Thursday, February 21, 2013

Writing Is Like Preparing Potatoes

I had a shocking revelation in Honors Geometry a few days ago.  Writing is a lot like preparing potatoes.  Sounds weird?  Allow me to explain.

1.   You pick up a sack of potatoes at the grocery store and bring them home.  Comparitively, you think up snatches of plot, intriguing concepts, cool character names, etc. throughout everyday life, then write the best of the ideas down or keep them within the recesses of your subconcious.

2.   When the time comes for dinner, you choose how to prepare your potatoes and pluck out the cream of the crop.  In your "writing persona", you need to start a new project, so you choose some ideas that could go well together, pick a genre, and mix everything together, perhaps in an outline, or otherwise a loose swarm in your mind.

3.   You plunge your knife into the first potato and realize that its not as perfect inside as you thought.  Some of your ideas crash and burn.  It's a looming evil for all.

4.   You have your potato wedges and decide to carve off the skin.  Your first draft is kind of depressing you.  Revisions can help you immensely.

5.   The skinned potato chunks look less than professional.  Even after a round of revisions, problems are sure to linger.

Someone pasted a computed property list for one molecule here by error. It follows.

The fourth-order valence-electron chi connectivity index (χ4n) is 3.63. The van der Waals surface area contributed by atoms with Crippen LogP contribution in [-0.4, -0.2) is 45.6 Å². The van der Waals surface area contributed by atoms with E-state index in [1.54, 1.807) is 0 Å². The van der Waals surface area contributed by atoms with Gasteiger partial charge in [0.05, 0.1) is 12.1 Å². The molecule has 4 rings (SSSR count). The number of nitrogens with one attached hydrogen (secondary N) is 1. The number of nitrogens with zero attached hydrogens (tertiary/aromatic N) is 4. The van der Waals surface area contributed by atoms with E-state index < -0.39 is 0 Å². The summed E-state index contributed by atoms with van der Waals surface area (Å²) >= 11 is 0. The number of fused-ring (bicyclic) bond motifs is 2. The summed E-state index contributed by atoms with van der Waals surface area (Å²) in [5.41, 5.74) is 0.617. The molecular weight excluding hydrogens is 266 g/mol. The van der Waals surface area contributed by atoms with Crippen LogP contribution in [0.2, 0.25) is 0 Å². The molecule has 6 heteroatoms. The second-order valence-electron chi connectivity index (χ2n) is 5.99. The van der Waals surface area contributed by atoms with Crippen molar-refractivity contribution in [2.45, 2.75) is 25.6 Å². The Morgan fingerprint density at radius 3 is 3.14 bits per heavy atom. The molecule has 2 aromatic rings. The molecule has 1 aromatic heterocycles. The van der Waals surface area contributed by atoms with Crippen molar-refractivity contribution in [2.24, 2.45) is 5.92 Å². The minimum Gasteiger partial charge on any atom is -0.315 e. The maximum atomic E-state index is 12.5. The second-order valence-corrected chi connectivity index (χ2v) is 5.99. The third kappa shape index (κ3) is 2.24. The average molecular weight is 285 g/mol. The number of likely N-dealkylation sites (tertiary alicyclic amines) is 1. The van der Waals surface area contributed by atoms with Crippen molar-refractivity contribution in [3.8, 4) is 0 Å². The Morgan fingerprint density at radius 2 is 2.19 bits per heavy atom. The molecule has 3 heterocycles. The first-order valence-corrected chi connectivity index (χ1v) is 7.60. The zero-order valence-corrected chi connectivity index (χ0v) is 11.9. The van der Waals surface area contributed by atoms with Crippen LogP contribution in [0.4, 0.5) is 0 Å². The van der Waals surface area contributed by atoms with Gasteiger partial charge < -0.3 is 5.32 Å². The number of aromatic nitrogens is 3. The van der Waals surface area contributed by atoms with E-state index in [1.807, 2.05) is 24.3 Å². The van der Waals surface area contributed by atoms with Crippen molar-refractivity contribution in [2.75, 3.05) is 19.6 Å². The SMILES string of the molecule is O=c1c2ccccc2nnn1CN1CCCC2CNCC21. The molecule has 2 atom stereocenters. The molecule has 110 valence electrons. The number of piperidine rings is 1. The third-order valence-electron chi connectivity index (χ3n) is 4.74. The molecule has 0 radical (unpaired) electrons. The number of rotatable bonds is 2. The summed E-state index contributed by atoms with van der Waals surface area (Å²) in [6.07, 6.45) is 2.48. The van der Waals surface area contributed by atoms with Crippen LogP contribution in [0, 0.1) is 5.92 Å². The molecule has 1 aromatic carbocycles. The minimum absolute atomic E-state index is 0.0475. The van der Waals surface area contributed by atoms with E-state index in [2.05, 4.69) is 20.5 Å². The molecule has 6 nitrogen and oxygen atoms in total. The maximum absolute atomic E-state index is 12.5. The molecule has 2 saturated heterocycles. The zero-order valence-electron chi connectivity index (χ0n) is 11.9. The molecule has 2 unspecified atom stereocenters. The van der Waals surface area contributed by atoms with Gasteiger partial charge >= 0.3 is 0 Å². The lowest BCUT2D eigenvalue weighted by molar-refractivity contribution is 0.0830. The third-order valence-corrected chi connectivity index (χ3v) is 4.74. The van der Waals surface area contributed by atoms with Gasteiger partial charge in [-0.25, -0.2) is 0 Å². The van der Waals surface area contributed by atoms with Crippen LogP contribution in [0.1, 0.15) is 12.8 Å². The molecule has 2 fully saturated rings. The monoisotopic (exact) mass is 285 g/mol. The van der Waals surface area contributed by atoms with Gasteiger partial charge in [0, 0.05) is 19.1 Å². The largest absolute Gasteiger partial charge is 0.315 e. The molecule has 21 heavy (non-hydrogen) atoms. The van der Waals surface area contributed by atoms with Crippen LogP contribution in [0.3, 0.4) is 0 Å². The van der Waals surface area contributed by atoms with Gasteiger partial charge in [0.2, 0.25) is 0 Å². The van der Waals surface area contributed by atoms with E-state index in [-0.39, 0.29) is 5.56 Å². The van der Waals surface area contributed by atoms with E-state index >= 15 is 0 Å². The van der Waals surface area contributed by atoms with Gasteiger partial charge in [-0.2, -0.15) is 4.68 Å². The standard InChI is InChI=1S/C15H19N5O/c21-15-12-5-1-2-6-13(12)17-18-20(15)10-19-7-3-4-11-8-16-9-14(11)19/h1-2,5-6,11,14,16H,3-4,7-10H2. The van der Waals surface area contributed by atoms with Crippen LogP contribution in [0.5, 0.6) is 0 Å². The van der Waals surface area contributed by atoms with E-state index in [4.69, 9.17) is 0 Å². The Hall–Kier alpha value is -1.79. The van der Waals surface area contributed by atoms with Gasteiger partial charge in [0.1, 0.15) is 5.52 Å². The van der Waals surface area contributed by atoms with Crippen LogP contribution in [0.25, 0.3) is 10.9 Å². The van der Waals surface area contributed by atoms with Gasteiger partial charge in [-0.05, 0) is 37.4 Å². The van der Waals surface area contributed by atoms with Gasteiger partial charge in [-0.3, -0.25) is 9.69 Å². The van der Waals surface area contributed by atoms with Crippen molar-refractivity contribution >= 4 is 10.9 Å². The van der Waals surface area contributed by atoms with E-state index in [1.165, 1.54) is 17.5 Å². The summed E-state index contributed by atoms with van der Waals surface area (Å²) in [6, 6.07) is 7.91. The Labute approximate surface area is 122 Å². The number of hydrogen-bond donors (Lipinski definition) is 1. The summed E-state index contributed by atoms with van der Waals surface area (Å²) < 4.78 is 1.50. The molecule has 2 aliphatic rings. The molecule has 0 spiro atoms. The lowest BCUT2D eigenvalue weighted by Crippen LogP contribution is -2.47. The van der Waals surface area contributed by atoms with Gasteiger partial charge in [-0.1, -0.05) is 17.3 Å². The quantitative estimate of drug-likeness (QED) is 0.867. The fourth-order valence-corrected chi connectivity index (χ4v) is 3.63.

6.   You pull out a paring knife and fix up your potatoes.  Proofreading and a few more slight revisions take you from depressed to indifferent, or even happy.

7.   The oil is ready.  You plunk in those potatoes for thick-cut fries.  Bon appetit!  The market isn't getting any easier.  There goes your queries (or manuscripts).  Good luck!


Uncanny, isn't it.


  1. Best thing I've ever encountered in my life. Most definitely.

    1. Thanks, Anonymous, assuming that isn't sarcasm...

  2. Also you spelled weird incorrectly. You irresponsible child. Proofread. Don't they teach you that?

  3. I bet that they don't even teach them about the different types of conflicts.

    1. Assuming this is someone in my English class: I'm sorry, I didn't think we had learned in class about man v. man, man v. nature, and man v. self. There are many other concepts that I've learned outside of English class in a jumble. You can find a list here: